In the New Literatures in English, nature has long been a paramount issue: the environmental devastation caused by colonialism has left its legacy, with particularly disastrous consequences for the most vulnerable parts of the world. At the same time, social and cultural transformations have altered representations of nature in postcolonial cultures and literatures. It is this shift of emphasis towards the ecological that is addressed by this volume. A fast-expanding field, ecocriticism covers a wide range of theories and areas of interest, particularly the relationship between literature and other 'texts' and the environment. Rather than adopting a rigid agenda, the interpretations presented involve ecocritical perspectives that can be applied most fruitfully to literary and non-literary text. Some are more general, 'holistic' approaches: literature and other cultural forms are a 'living organism', part of an intellectual ecosystem, implemented and sustained by the interactions between the natural world, both human and non-human, and its cultural representations. 'Nature' itself is a new interpretative category in line with other paradigms such as race, class, gender, and identity. A wide range of genres are covered, from novels or films in which nature features as the main topic or 'protagonist' to those with an ecocritical agenda, as in dystopian literature. Other concerns are: nature as a cultural construct; 'gendered' natures; and the city/country dichotomy. The texts treated challenge traditional Western dualisms (human/animal, man/nature, woman/man). While such global phenomena as media ('old' or 'new'), tourism, and catastrophes permeate many of these texts, there is also a dual focus on nature as the inexplicable, elusive 'Other' and the need for human agency and global responsibility. Laurenz Volkmann is Professor of EFL Teaching at Friedrich Schiller University, Jena, where NAncy Grimm and Katrin Thomson also teach. Ines Detmers is a lecturer in English literature at the Technical University of Chemnitz.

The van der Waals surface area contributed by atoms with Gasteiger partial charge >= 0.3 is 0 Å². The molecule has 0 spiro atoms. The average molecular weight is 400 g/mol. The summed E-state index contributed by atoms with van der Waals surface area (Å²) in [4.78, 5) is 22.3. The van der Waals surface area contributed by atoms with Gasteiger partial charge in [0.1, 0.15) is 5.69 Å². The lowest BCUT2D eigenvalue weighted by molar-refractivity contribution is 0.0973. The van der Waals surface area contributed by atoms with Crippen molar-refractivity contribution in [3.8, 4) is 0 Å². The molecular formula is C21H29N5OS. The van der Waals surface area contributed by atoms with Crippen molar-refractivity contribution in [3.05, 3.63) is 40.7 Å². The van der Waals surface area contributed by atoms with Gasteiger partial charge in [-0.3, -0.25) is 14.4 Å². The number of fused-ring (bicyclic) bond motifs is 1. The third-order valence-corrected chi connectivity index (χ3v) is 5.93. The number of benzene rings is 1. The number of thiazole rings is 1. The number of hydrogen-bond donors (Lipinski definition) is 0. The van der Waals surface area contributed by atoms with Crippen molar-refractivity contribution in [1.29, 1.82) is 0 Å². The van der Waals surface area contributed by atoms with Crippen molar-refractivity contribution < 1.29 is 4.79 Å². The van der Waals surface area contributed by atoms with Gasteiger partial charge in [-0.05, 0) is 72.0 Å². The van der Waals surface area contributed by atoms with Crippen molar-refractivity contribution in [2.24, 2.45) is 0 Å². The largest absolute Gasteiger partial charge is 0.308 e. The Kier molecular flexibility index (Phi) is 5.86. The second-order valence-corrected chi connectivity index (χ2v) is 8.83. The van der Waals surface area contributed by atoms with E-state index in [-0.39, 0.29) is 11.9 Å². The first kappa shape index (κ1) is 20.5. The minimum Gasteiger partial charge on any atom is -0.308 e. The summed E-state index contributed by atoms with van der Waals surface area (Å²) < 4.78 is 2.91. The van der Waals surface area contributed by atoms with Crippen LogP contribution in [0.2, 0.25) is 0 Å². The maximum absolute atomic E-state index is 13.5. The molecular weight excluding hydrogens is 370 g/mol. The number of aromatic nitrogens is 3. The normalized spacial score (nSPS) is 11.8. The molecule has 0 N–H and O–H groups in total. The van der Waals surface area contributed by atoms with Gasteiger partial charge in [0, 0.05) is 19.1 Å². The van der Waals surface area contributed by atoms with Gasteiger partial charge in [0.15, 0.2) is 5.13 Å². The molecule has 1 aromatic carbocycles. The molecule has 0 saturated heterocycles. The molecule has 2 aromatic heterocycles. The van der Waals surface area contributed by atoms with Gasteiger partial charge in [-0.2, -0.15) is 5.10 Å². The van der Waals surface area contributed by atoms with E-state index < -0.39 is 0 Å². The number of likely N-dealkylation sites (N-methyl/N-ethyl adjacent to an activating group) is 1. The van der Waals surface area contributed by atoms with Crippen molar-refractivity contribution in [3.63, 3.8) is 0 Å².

Exploring environmental literature from a feminist perspective, this volume presents a diversity of feminist ecocritical approaches to affirm the continuing contributions, relevance, and necessity of a feminist perspective in environmental literature, culture, and science. Feminist ecocriticism has a substantial history, with roots in second- and third-wave feminist literary criticism, women’s environmental writing and social change activisms, and eco-cultural critique, and yet both feminist and ecofeminist literary perspectives have been marginalized. The essays in this collection build on the belief that the repertoire of violence (conceptual and literal) toward nature and women comprising our daily lives must become central to our ecocritical discussions, and that basic literacy in theories about ethics are fundamental to these discussions. The book offers an international collection of scholarship that includes ecocritical theory, literary criticism, and ecocultural analyses, bringing a diversity of perspectives in terms of gender, sexuality, and race. Reconnecting with the histories of feminist and ecofeminist literary criticism, and utilizing new developments in postcolonial ecocriticism, animal studies, queer theory, feminist and gender studies, cross-cultural and international ecocriticism, this timely volume develops a continuing and international feminist ecocritical perspective on literature, language, and culture.